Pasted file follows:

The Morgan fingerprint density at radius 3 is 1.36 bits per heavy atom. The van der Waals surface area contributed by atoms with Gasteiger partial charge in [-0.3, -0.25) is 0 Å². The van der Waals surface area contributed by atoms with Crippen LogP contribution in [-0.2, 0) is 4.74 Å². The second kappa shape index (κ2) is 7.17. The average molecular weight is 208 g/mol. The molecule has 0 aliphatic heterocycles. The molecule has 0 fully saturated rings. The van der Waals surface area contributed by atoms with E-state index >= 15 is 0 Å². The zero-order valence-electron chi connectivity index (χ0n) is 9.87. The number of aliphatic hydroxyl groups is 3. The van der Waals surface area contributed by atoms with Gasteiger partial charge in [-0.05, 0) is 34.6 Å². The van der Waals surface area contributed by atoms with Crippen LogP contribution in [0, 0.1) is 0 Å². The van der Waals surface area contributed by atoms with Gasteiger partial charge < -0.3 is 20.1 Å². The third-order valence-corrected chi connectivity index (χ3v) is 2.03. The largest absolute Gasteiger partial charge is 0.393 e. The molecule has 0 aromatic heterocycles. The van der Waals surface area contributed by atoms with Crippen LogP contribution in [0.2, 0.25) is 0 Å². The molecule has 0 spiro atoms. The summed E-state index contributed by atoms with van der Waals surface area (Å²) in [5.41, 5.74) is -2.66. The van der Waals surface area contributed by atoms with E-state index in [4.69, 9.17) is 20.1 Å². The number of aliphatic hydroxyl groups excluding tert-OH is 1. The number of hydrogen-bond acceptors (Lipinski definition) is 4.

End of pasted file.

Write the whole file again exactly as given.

The Morgan fingerprint density at radius 3 is 1.36 bits per heavy atom. The van der Waals surface area contributed by atoms with Gasteiger partial charge in [-0.3, -0.25) is 0 Å². The van der Waals surface area contributed by atoms with Crippen LogP contribution in [-0.2, 0) is 4.74 Å². The second kappa shape index (κ2) is 7.17. The average molecular weight is 208 g/mol. The molecule has 0 aliphatic heterocycles. The molecule has 0 fully saturated rings. The van der Waals surface area contributed by atoms with E-state index >= 15 is 0 Å². The zero-order valence-electron chi connectivity index (χ0n) is 9.87. The number of aliphatic hydroxyl groups is 3. The van der Waals surface area contributed by atoms with Gasteiger partial charge in [-0.05, 0) is 34.6 Å². The van der Waals surface area contributed by atoms with Crippen LogP contribution in [0, 0.1) is 0 Å². The van der Waals surface area contributed by atoms with Gasteiger partial charge < -0.3 is 20.1 Å². The third-order valence-corrected chi connectivity index (χ3v) is 2.03. The largest absolute Gasteiger partial charge is 0.393 e. The molecule has 0 aromatic heterocycles. The van der Waals surface area contributed by atoms with Crippen LogP contribution in [0.2, 0.25) is 0 Å². The molecule has 0 spiro atoms. The summed E-state index contributed by atoms with van der Waals surface area (Å²) in [5.41, 5.74) is -2.66. The van der Waals surface area contributed by atoms with E-state index in [4.69, 9.17) is 20.1 Å². The number of aliphatic hydroxyl groups excluding tert-OH is 1. The number of hydrogen-bond acceptors (Lipinski definition) is 4.